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Fantastic Review: A Somewhat Gentle Man

By  · Published on September 27th, 2010

It’s not my place to judge a region or a people, and I’m loathe to generalize, but good god do the Scandinavians love cock. I’ve watched three films from the region at this year’s Fantastic Fest, and all three feature some prominent penis. (For the record, Rare Exports features the most twigs and berries clocking in with an astounding fifty plus according to Cole Abaius, professional cock counter.) At least this film’s prick has a recognizable owner. But if fleshy danglers aren’t your bag there’s still a lot to love in A Somewhat Gentle Man.

Ulrik (Stellan Skarsgaard, recognizable prick owner) is released from jail after serving twelve years for murdering the man who slept with his wife. Unsure what to do with his new found freedom he sits in a diner and waits, and his patience is rewarded with the arrival of Rune and Rolf. The former is a friend of Ulrik’s and the latter is an idiot. Rune sets Ulrik up with a roof over his head and a mechanic job, but it comes with the price that Ulrik take revenge against the man whose testimony sent him to jail. He acquires a gun and soon begins the daily routine of working, casing the snitch’s activity, and working up the courage to visit his own grown son. Oh, and maybe a fling with the secretary at the garage. And a quickie with his ex-wife. And some mid-dinner humping with the portly landlady…

A Somewhat Gentle Man is a character piece that moves purposely towards a somewhat obvious conclusion. At least that’s how it appears at first, but the movie rolls forward with so much humor and humanity that the viewer is engaged all the way through the end they thought they saw coming.

Ulrik’s life is filled a sad resignation and his circumstances belie that. His desire for revenge slowly begins to wane though as he finds new connections at work and with the son who was forced to grow up without him. Both relationships also provide Ulrik with the two scenes that define where he is and where he wants to be.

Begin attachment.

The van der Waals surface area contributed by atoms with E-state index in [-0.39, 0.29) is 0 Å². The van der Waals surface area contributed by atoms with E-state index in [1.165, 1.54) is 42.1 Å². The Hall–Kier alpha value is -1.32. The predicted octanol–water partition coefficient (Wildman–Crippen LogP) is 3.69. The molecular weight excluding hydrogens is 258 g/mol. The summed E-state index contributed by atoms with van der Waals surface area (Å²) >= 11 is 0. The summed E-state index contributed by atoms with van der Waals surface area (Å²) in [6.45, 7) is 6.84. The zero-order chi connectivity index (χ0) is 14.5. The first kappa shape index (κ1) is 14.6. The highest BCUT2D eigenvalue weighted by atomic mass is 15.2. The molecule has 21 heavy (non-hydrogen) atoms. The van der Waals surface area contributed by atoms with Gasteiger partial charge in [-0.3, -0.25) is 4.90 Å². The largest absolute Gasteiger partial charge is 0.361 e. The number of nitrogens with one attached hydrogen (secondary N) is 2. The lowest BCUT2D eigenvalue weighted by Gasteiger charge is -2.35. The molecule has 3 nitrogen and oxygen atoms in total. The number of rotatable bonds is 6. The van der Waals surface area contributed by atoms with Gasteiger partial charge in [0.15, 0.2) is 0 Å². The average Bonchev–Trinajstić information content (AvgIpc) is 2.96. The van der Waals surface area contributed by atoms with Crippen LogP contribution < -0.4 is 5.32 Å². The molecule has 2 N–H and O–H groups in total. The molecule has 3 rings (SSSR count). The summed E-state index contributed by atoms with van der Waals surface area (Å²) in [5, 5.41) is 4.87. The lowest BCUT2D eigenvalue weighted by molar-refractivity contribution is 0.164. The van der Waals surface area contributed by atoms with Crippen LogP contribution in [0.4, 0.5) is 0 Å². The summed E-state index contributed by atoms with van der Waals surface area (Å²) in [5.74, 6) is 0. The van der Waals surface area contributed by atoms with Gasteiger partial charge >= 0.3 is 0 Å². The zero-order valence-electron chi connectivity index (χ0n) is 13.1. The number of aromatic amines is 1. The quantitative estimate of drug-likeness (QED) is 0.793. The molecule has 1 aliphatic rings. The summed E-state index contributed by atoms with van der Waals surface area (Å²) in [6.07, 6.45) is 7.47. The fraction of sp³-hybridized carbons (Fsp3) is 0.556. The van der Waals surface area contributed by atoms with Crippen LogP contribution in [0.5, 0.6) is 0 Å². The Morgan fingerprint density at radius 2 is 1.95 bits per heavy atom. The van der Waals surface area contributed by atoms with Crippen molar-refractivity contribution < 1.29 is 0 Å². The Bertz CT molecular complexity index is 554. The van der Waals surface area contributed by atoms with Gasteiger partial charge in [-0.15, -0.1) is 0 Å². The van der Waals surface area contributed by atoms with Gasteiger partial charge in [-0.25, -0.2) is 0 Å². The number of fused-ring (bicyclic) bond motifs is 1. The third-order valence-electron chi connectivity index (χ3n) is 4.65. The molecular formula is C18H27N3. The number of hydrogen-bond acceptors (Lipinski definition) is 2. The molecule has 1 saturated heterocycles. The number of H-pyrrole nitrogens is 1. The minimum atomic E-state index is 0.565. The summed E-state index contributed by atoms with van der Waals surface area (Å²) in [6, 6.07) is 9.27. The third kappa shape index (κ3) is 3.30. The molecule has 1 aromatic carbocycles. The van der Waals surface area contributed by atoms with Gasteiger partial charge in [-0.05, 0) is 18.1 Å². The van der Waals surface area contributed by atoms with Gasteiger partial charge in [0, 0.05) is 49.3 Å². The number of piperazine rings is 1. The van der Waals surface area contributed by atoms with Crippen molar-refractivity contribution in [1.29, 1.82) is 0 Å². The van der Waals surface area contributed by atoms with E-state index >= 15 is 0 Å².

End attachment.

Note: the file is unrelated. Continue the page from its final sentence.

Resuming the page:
Merete is fragile in large part due to an abusive ex, and when he comes to visit and rough her up Ulrik steps in with a brutal (but well deserved) response. At the other end of the spectrum is an incredibly sweet and revealing scene with Ulrik sitting in his car, alone, and simply watching his son walk and talk with his pregnant wife. We can’t hear their conversation but their joy pours from their laughing and smiling faces. Ulrik watches and laughs along with them, tears of joy spilling from his eyes as he realizes his son is on the right track… the one he himself left behind a long time ago.

The film is surprisingly humorous thanks to well written characters and actors who bring parts big and small to life. The garage owner, Sven, delivers all of his dialogue in soliloquy-like speeches with few breathes between. Margrethe, the randy landlady, is comical at first in her directness when it comes to sex. She delivers a warm meal, lets Ulrik get a few bites in, then removes her underwear and lays down with her legs spread. She reveals herself to be more than just a burly sexpot though when she’s spurned and compelled to tell Ulrik that “Sluts have feelings too you know!”

The movie is an unassuming and surprising piece of entertainment that quietly defies more than a little convention in its mix of laughs and sweetness. Skarsgaard shines in the kind of starring role that he’ll never get in Hollywood. And that’s not just because he shows his wang. It’s a great performance in a film filled with them, and it just may be the warmest thing to come out of Norway since microwaved lutefisk.

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Rob Hunter has been writing for Film School Rejects since before you were born, which is weird seeing as he's so damn young. He's our Chief Film Critic and Associate Editor and lists 'Broadcast News' as his favorite film of all time. Feel free to say hi if you see him on Twitter @FakeRobHunter.